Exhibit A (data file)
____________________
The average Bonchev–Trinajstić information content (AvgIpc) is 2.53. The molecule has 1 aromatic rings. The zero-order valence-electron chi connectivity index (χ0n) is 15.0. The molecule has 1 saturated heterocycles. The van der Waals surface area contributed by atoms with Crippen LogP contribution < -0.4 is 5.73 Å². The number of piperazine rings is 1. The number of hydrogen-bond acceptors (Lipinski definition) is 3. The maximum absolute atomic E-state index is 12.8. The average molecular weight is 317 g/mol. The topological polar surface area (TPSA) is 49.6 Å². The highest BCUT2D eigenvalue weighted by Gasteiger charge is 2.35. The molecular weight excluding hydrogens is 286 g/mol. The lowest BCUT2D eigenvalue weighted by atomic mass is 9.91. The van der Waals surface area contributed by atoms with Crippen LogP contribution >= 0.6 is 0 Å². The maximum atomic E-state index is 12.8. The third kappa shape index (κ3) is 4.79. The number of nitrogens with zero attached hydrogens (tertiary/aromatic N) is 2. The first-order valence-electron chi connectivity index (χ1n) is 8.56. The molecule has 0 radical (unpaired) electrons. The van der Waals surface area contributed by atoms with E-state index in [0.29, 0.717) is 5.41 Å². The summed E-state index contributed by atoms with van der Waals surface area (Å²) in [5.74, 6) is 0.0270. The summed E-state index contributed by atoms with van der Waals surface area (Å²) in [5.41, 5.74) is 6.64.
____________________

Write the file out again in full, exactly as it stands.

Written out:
The average Bonchev–Trinajstić information content (AvgIpc) is 2.53. The molecule has 1 aromatic rings. The zero-order valence-electron chi connectivity index (χ0n) is 15.0. The molecule has 1 saturated heterocycles. The van der Waals surface area contributed by atoms with Crippen LogP contribution < -0.4 is 5.73 Å². The number of piperazine rings is 1. The number of hydrogen-bond acceptors (Lipinski definition) is 3. The maximum absolute atomic E-state index is 12.8. The average molecular weight is 317 g/mol. The topological polar surface area (TPSA) is 49.6 Å². The highest BCUT2D eigenvalue weighted by Gasteiger charge is 2.35. The molecular weight excluding hydrogens is 286 g/mol. The lowest BCUT2D eigenvalue weighted by atomic mass is 9.91. The van der Waals surface area contributed by atoms with Crippen LogP contribution >= 0.6 is 0 Å². The maximum atomic E-state index is 12.8. The third kappa shape index (κ3) is 4.79. The number of nitrogens with zero attached hydrogens (tertiary/aromatic N) is 2. The first-order valence-electron chi connectivity index (χ1n) is 8.56. The molecule has 0 radical (unpaired) electrons. The van der Waals surface area contributed by atoms with E-state index in [0.29, 0.717) is 5.41 Å². The summed E-state index contributed by atoms with van der Waals surface area (Å²) in [5.74, 6) is 0.0270. The summed E-state index contributed by atoms with van der Waals surface area (Å²) in [5.41, 5.74) is 6.64.